Karl Herrick

A technologist and web developer

Controlling a Lego motor with the Raspberry Pi

Raspberry Pi and Gertboard controlling a 4.5v Lego motor #6216mWhen the Gertboard originally came out, it was a do it yourself kit that required soldering, and it had enough pieces that made me want to wait until one was offered pre-assembled (you can still get one like the original from Tandy called the Multiface Kit). After purchasing the latest version, I tried putting one of the Lego motors we have around the house through its paces. Using one of the older models (4.5v Lego motor #6216m) and learning from the examples in the Python Gertboard Suite made crafting my own setup surprisingly easy.

The main steps were to code a motor controlling script in Python (see lego-motor-control.py), and demo it in Bash (see lego-motor.sh). I find tinkering around with these components immensely rewarding while exploring topics like the Internet of Things. This type of exploration will only get easier as time goes on, for example, I just noticed today that Gert van Loo created something called the Gertduino. It is similar to the original product, but much smaller and easier to use. What kind of fun projects could be implemented with even smaller kit like TinyDuino or Intel Edison? I do like sticking with the Pi for now, so I dug up a list of compatible shields for your perusal (or browse an even larger list of expansion boards @ elinux.org):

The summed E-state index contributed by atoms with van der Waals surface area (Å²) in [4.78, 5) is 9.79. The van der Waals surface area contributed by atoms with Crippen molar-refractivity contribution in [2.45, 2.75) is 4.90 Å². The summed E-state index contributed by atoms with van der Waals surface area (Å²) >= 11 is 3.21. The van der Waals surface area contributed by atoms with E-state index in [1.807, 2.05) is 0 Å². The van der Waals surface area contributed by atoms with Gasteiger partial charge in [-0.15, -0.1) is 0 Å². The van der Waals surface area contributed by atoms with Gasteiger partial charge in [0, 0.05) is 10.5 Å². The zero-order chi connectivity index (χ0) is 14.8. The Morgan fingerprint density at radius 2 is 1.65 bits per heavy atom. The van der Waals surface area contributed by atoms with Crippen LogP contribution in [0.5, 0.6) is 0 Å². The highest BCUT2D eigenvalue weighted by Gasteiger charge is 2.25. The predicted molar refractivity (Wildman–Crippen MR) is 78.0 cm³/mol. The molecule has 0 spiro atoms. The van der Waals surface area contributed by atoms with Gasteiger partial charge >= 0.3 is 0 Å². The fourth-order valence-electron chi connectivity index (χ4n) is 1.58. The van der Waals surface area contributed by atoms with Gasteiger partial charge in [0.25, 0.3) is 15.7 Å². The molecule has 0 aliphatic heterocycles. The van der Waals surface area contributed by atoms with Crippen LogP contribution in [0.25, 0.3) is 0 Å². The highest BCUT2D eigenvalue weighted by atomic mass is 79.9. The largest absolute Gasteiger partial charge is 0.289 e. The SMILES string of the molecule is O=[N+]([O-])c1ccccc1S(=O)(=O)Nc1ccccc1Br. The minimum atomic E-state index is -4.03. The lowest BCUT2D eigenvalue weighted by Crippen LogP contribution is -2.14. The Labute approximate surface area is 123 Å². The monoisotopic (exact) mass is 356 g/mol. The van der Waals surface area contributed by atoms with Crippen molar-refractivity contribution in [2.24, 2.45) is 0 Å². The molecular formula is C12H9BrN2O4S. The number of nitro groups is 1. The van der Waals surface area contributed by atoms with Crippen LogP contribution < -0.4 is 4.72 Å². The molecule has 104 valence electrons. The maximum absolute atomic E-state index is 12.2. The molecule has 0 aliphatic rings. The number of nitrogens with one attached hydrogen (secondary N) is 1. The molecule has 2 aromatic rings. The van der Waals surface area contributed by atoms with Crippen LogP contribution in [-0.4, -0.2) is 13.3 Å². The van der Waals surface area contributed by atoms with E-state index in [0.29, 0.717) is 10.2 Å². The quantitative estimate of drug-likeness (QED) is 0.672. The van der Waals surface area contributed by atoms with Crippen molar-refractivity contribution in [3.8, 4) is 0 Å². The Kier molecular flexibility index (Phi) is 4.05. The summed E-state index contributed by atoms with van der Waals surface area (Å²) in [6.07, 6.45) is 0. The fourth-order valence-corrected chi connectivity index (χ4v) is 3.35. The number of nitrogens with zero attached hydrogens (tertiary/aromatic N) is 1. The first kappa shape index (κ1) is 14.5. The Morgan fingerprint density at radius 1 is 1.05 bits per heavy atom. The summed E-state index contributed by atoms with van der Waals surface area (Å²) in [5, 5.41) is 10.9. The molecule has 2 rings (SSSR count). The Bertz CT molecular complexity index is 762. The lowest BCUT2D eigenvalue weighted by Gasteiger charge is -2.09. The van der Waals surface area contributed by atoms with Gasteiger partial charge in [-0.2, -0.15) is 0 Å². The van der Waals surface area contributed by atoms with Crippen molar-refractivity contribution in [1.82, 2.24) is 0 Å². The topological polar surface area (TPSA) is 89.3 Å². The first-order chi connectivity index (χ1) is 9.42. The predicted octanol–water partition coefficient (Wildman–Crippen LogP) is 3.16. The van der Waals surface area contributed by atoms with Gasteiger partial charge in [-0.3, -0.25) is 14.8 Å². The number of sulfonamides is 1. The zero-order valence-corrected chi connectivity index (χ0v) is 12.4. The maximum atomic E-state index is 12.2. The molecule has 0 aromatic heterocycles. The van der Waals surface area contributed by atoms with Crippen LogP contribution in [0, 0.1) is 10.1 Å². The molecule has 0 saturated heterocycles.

Also, check out the video to get an idea on how the Lego motor and scripts ended up working out:


echo -e "Turning the lego motor right for five seconds...\n"
sudo python ~/lego-motor-control.py right &
sleep 5
sudo kill -INT $pid

echo -e "\nSleeping for three seconds to let the motor wind down\n"
sleep 3

echo -e "Turning the lego motor left for five seconds...\n"
sudo python ~/lego-motor-control.py left &
sleep 5
sudo kill -INT $pid


#!/usr/bin/env python
import RPi.GPIO as GPIO
import collections, signal, sys
from time import sleep

# get command line arguments
arg_names = ['command', 'direction']
args      = dict(zip(arg_names, sys.argv))
arg_list  = collections.namedtuple('arg_list', arg_names)
args      = arg_list(*(args.get(arg, None) for arg in arg_names))

# set initial values
step      = 1
mota      = 18
motb      = 17
left      = motb
right     = mota
reps      = 400
hertz     = 2000
freq      = (1 / float(hertz)) - 0.0003
ports     = [mota,motb]
percent   = 100

# function to run the motor
def run_motor(reps, pulse_width, port_num, period):
    for i in range(0, reps):
        GPIO.output(port_num, True)
        GPIO.output(port_num, False)

# trap SIGINT and provide a clean exit path
def signal_handler(signal, frame):
    GPIO.output(direction, False)

signal.signal(signal.SIGINT, signal_handler)


# initialize the ports being used
for port_num in ports:
    GPIO.setup(port_num, GPIO.OUT)
    print "setting up GPIO port:", port_num
    GPIO.output(port_num, False)

# determine direction or set a default
if args[1] == "left":
    direction = left
elif args[1] == "right":
    direction = right
    direction = right

# the main loop
while True:
    pulse_width = percent / float(100) * freq
    period      = freq - (freq * percent / float(100))
    run_motor(reps, pulse_width, direction, period)